Wind energy storage plan for Cork-Kerry border faces objection

An application for a large battery storage compound near an electricity substation on the Cork-Kerry border is being vigorously opposed by locals, who warn of a historic area being turned into “an industrial minefield”.

Battery storage compounds capture surplus energy from wind farms during high winds, releasing it back into the power stations when the turbines are slack. The technology is relatively new in Ireland.

The application by Lissarda, Co Cork-based Redfaze Ltd is for up to 40 battery storage units, equipment, and transformers to be installed in the townland of Ballynahulla, 3km from the Sliabh Luachra village of Ballydesmond.

Landowner Thomas Herlihy of Ballynahulla has given permission for the development on his lands, according to the planning application file to Kerry County Council.

Huge objections have been mounted in the past decade to large wind turbines which mushroomed in the Sliabh Luachra area. A proposed large project by Tralee company Silverbirch Renewables is still, a year later, with An Bord Pleanála.

Fred O’Sullivan of Gneeveguilla, a member of the Sliabh Luachra Wind Awareness group, has written to the county council claiming the area is already “awash with wind farms”.

He said residents felt they were “being pushed out of our homes”.

Locals, he said, are concerned about a battery storage proposal and are still conducting research on guidelines in other countries.

"This kind of battery storage is at its infancy stage in Ireland."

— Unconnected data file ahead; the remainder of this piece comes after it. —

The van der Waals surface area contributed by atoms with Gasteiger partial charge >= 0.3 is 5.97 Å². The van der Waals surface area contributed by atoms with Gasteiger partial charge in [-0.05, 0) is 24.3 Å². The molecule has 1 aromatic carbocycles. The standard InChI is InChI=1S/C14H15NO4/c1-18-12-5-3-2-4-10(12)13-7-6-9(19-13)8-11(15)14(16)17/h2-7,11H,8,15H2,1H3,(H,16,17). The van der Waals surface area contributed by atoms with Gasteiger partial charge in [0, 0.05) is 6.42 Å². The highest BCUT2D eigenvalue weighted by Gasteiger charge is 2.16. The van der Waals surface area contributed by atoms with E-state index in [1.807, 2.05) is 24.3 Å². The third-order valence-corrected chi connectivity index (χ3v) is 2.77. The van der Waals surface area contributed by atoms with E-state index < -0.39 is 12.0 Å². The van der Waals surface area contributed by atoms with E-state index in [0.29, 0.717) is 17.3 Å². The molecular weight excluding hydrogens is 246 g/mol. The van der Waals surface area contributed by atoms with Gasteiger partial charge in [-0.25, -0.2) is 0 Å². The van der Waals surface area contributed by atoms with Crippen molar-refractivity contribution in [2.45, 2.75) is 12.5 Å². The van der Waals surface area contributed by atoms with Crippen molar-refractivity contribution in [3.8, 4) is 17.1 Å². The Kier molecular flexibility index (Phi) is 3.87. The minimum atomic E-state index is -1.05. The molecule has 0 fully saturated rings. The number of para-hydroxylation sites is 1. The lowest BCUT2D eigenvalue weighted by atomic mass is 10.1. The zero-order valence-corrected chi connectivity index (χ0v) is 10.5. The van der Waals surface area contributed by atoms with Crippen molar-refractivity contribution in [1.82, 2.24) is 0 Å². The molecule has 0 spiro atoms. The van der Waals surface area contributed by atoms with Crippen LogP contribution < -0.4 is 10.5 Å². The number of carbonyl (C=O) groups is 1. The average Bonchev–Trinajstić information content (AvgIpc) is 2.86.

The lithium batteries used in compounds, he said, are prone to explosion, causing major fires and toxic cloud, he stated in documents submitted to the council.

Mr O’Sullivan noted that, in Australia, regulations advise batteries must be placed underground due to risks and, in the US, they must be 10 miles from buildings.

He further believes prevailing south-westerly winds could blow a toxic conflagration into the heart of Ballydesmond village within minutes of an incident occurring.

The objection, meanwhile, is also critical of the lack of public consultation for such a new venture saying residents discovered the site notice on a little-used roadway.

Sliabh Luachra, said Mr O’Sullivan, had been settled by native Irish refugees fleeing from the plantations in the better lands near Killarney and north Cork and became a repository for music and culture. It was ironic that 500 years later, he said, their “way of life was threatened once again”.

“Our townland is already awash with wind turbines and we feel we are being pushed out of our homes. Sliabh Luachra has been turned into an industrial minefield,” according to the group’s objection.

The closing date for objections to Kerry County Council is this weekend.

Around 54 wind turbines are currently located in the Sliabh Luachra area while the, as yet undetermined, Silverbirch Renewables application is reportedly likely to stretch across 8km in an area between Ballydesmond and Gneeveguilla.

The company is seeking planning for 14 turbines which will have a blade tip up to 150m from ground level.

Meanwhile, Redfaze has also applied for a smaller battery storage compound in Co Clare near an electricity substation at Knockalassa, Miltown Malbay.



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